After we missed the baggage check-in time for our flight by 4 minutes, got bumped to the next flight, found food and coffee, JD noticed a video arcade and suggested to Monkey that they partake of the pleasures of adrenalin for quarters. Monkey, the same girl who only three days before demonstrated such care about proper nutrition for her baby doll, entrusted the same doll to my care with the following words of wisdom.

We are leaving the doll. She will only get in my way. Because holding the doll and shooting is sort of inconvenient.

Vacation pictures coming soon.

P.S. Tried again to get the feeds on the blogs already on my roll, and for most it worked. Seems the reader was being temperamental when I was setting the thing up last week. Will try to add all the other feeds I mean to include sometime this week. There is also that small matter of actually working that I have to pay some heed to.

The short of it

We are home now. This is my entry from yesterday, Sunday, November 25th. Today's entry coming soon.

I made it up the climbing wall on the side other than the one I tried yesterday. Which likely means that it was in fact a geometry issue that foiled me up the first time, and not my own ineptitude. Woo-hoo.

I couldn’t, however, climb the waterpark wall that requires one to haul self out of water onto the holds in the inflatable climbing islands. Ways to go. And a worthy goal for, oh, the next five years or so.

Can’t stop thinking about whether B’s baby has been born. Less than 12 hours now until I can find out. Today's note-- apparently, not yet. Waiting with baited breath, still. Good luck, B and J.

The Wall and the Ocean

This is my entry for Saturday, November 24th. Copied and pasted, at the airport. The connection is uncertain, and we need to head for security. More later, from home.

I braid the top part of my hair. I washed it only yesterday, and this will surely ruin it. But that’s alright, we will be snorkeling later, and I always need to wash it after it’s been in the ocean. I don’t actually think about snorkeling right now. This is a reconstruction, I don’t yet know this is what I will be writing about, and I put it in after. I have a choice of telling you or not, since this is my reconstruction. I decide to tell.
       I braid the hair so the helmet can fit better, easier, more precisely. Precisely and precipice, are these two words related? I think they are. But not then—this too is a reconstruction.

The brochure they put in our room last night said tonight there will be a formal dinner. Coat and tie for gentlemen, cocktail dresses for the ladies. I didn’t bring a cocktail dress. I don’t know that I own one I still fit into. I brought my aunt’s to the first cruise we took, but I have since returned it. As is, I know that the hair will be enough trouble, getting it washed along with everything else we will have to do this afternoon to make it to our dinner time without missing out on the off-ship part of the program will be tight. So they should just lay off with the dress. What are they going to do, I think, not let me into the dinner? I take weird, illicit pleasure in smarting for this fight. Even as I know it will never happen. I could show up in a t-shirt and shorts, and they would probably still let me in, with a disapproving look undoubtedly. Nevertheless I keep imagining how easy it would be to shock their lights out. I don’t have one that fits anymore, I would say. You see, my metabolism has really gone to shit ever since my baby son died. I don’t want to spend the money on a new one. The dress, not the son.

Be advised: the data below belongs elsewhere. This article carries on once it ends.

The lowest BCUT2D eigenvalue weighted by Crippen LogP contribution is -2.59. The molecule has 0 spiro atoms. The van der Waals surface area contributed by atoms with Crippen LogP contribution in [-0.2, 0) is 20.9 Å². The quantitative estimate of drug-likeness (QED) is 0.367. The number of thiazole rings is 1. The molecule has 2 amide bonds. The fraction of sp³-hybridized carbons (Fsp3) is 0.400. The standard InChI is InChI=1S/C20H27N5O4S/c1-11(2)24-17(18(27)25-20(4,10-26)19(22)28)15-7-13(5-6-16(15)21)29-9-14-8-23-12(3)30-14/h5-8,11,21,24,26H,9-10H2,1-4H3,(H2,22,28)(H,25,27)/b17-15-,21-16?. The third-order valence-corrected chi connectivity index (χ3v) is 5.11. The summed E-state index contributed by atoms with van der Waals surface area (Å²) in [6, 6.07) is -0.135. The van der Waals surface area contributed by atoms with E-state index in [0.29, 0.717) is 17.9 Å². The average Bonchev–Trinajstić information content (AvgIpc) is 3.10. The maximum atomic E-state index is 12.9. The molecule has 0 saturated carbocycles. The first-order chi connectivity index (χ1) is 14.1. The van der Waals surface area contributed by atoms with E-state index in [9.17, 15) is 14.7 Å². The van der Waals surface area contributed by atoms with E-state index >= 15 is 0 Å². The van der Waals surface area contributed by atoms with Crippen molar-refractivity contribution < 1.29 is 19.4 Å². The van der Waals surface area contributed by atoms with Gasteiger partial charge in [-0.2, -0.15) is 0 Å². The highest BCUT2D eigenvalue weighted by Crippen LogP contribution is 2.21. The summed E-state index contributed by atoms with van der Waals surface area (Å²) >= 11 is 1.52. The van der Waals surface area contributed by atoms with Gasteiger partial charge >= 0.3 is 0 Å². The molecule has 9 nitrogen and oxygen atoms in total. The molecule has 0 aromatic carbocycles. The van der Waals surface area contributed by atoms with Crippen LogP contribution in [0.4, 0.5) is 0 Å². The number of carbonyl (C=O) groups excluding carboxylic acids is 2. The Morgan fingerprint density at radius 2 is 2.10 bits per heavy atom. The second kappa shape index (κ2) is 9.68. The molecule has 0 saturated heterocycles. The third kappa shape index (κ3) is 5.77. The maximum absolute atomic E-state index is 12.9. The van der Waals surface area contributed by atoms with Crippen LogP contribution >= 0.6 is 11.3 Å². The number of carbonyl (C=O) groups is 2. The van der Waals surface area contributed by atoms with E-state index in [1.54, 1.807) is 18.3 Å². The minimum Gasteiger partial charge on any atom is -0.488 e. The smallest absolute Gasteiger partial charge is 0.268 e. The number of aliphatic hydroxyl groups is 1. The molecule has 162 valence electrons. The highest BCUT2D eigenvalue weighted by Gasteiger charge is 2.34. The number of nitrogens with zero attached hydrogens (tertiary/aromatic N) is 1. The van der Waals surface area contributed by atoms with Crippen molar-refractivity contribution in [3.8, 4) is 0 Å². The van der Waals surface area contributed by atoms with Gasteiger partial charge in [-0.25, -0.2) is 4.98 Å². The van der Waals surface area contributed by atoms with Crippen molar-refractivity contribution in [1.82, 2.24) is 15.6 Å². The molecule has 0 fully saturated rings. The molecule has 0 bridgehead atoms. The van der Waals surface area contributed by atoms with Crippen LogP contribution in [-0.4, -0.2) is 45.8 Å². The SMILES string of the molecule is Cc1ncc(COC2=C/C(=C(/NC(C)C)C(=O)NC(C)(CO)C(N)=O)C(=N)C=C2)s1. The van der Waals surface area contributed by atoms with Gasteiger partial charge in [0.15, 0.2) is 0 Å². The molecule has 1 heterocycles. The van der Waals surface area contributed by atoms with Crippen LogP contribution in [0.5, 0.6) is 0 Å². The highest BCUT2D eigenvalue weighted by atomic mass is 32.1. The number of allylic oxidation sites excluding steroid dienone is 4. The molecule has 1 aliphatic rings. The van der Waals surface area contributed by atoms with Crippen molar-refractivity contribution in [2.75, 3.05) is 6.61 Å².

It really does bother me. They could’ve said “formal attire preferred” or somesuch, something that provides for some freedom, even if the freedom is of a restricted variety. This is our vacation after all, and it is good to have choices. This cocktail dress thing, it’s like a uniform, like there will be some celebrity judge or other at the entrance to the dining room deciding your fate. This is a fetching number. Please, come in, and may I recommend the duck? You, on the other hand. What are you thinking showing up in pants? I do not care that they are petite, and thus fit, or new, or even fancy. I do not see a cocktail dress, but I do know for a fact there is a buffet on the upper deck. Enjoy.
        Relishing this imaginary opportunity to bring them down to size is childish, even ludicrous, unworthy of the story I would tell them. But still, here it is.

I already have my shoes on. Surprisingly, the first pair she offered me fit. They are funny shoes. There is an opening in the material on the top, right where the laces start their ridiculously long march up the foot. There are so many holes, rows of holes for the laces to thread through, absurdly many, many more than on regular sneakers. Maybe figure skates have that many, but it’s been years since I laced up my own and many months since I laced hers. I don’t remember.
       The helmet goes on, and is adjusted, then this black contraption over my middle, then it is clicked in place, twice, and I wait. My head is feeling a lot more substantial with the helmet on. My field of vision is only a little restricted, I will need to be able to see straight, right, left, as far as an arm’s reach. The rest is not as important. I wait. There is a girl of 14, maybe 15 in front of me. Her brother is taking pictures and egging her on. When she lets go and gives up, he makes fun, relentlessly. It’s my turn now.